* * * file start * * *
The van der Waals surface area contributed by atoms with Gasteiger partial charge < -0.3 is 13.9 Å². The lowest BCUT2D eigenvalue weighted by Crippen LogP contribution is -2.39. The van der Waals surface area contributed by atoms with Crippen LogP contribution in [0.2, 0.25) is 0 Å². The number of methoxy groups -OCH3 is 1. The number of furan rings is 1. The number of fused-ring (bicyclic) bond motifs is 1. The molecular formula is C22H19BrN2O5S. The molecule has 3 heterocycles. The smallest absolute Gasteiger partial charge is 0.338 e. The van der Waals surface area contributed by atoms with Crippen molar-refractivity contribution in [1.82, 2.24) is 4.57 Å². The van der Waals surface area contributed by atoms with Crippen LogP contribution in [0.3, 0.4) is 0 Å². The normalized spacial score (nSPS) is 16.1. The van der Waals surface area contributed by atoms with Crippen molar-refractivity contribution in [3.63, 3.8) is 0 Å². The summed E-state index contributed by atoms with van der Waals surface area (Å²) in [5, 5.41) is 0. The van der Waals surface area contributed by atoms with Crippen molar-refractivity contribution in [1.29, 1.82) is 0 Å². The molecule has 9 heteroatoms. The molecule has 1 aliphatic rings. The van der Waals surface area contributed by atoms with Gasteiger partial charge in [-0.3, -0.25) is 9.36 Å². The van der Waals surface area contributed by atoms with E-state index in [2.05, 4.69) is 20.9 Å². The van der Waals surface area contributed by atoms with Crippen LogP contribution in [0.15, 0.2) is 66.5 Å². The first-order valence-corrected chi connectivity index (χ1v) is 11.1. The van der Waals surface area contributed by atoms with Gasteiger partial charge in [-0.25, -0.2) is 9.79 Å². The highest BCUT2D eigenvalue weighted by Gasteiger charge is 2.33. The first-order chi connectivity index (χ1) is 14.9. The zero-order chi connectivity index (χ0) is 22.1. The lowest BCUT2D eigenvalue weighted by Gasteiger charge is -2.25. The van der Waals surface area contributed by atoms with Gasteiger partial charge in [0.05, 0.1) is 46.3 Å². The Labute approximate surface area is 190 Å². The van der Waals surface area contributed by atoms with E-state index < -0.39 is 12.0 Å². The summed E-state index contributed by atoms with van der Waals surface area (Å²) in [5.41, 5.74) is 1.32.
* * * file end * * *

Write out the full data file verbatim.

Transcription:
The van der Waals surface area contributed by atoms with Gasteiger partial charge < -0.3 is 13.9 Å². The lowest BCUT2D eigenvalue weighted by Crippen LogP contribution is -2.39. The van der Waals surface area contributed by atoms with Crippen LogP contribution in [0.2, 0.25) is 0 Å². The number of methoxy groups -OCH3 is 1. The number of furan rings is 1. The number of fused-ring (bicyclic) bond motifs is 1. The molecular formula is C22H19BrN2O5S. The molecule has 3 heterocycles. The smallest absolute Gasteiger partial charge is 0.338 e. The van der Waals surface area contributed by atoms with Crippen molar-refractivity contribution in [1.82, 2.24) is 4.57 Å². The van der Waals surface area contributed by atoms with Crippen LogP contribution in [0.3, 0.4) is 0 Å². The normalized spacial score (nSPS) is 16.1. The van der Waals surface area contributed by atoms with Crippen molar-refractivity contribution in [3.63, 3.8) is 0 Å². The summed E-state index contributed by atoms with van der Waals surface area (Å²) in [5, 5.41) is 0. The van der Waals surface area contributed by atoms with Crippen molar-refractivity contribution in [1.29, 1.82) is 0 Å². The molecule has 9 heteroatoms. The molecule has 1 aliphatic rings. The van der Waals surface area contributed by atoms with Gasteiger partial charge in [-0.3, -0.25) is 9.36 Å². The van der Waals surface area contributed by atoms with E-state index in [2.05, 4.69) is 20.9 Å². The van der Waals surface area contributed by atoms with Crippen LogP contribution in [0.15, 0.2) is 66.5 Å². The first-order valence-corrected chi connectivity index (χ1v) is 11.1. The van der Waals surface area contributed by atoms with Gasteiger partial charge in [-0.25, -0.2) is 9.79 Å². The highest BCUT2D eigenvalue weighted by Gasteiger charge is 2.33. The first-order chi connectivity index (χ1) is 14.9. The zero-order chi connectivity index (χ0) is 22.1. The lowest BCUT2D eigenvalue weighted by Gasteiger charge is -2.25. The van der Waals surface area contributed by atoms with Gasteiger partial charge in [0.05, 0.1) is 46.3 Å². The Labute approximate surface area is 190 Å². The van der Waals surface area contributed by atoms with E-state index < -0.39 is 12.0 Å². The summed E-state index contributed by atoms with van der Waals surface area (Å²) in [5.41, 5.74) is 1.32.